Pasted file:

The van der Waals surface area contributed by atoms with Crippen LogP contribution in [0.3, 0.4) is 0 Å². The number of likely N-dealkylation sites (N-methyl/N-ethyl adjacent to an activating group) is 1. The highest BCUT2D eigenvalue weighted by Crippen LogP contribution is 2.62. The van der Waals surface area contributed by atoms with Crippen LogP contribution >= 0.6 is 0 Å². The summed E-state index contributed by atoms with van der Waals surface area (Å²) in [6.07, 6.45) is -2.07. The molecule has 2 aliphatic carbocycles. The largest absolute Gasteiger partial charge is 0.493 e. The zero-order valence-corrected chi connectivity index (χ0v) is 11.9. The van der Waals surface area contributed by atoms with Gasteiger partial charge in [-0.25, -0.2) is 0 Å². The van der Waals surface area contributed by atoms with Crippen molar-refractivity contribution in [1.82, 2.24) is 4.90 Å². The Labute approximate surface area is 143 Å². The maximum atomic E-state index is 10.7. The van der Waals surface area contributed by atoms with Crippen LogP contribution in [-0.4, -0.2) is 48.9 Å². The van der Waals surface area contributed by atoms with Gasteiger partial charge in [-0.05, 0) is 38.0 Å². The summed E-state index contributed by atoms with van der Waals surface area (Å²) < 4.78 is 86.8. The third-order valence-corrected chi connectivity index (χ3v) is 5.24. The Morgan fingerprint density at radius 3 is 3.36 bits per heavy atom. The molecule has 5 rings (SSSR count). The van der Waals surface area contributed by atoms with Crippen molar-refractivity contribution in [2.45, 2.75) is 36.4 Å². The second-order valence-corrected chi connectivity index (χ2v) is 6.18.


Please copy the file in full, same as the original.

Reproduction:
The van der Waals surface area contributed by atoms with Crippen LogP contribution in [0.3, 0.4) is 0 Å². The number of likely N-dealkylation sites (N-methyl/N-ethyl adjacent to an activating group) is 1. The highest BCUT2D eigenvalue weighted by Crippen LogP contribution is 2.62. The van der Waals surface area contributed by atoms with Crippen LogP contribution >= 0.6 is 0 Å². The summed E-state index contributed by atoms with van der Waals surface area (Å²) in [6.07, 6.45) is -2.07. The molecule has 2 aliphatic carbocycles. The largest absolute Gasteiger partial charge is 0.493 e. The zero-order valence-corrected chi connectivity index (χ0v) is 11.9. The van der Waals surface area contributed by atoms with Gasteiger partial charge in [-0.25, -0.2) is 0 Å². The van der Waals surface area contributed by atoms with Crippen molar-refractivity contribution in [1.82, 2.24) is 4.90 Å². The Labute approximate surface area is 143 Å². The maximum atomic E-state index is 10.7. The van der Waals surface area contributed by atoms with Crippen LogP contribution in [-0.4, -0.2) is 48.9 Å². The van der Waals surface area contributed by atoms with Gasteiger partial charge in [-0.05, 0) is 38.0 Å². The summed E-state index contributed by atoms with van der Waals surface area (Å²) < 4.78 is 86.8. The third-order valence-corrected chi connectivity index (χ3v) is 5.24. The Morgan fingerprint density at radius 3 is 3.36 bits per heavy atom. The molecule has 5 rings (SSSR count). The van der Waals surface area contributed by atoms with Crippen molar-refractivity contribution in [2.45, 2.75) is 36.4 Å². The second-order valence-corrected chi connectivity index (χ2v) is 6.18.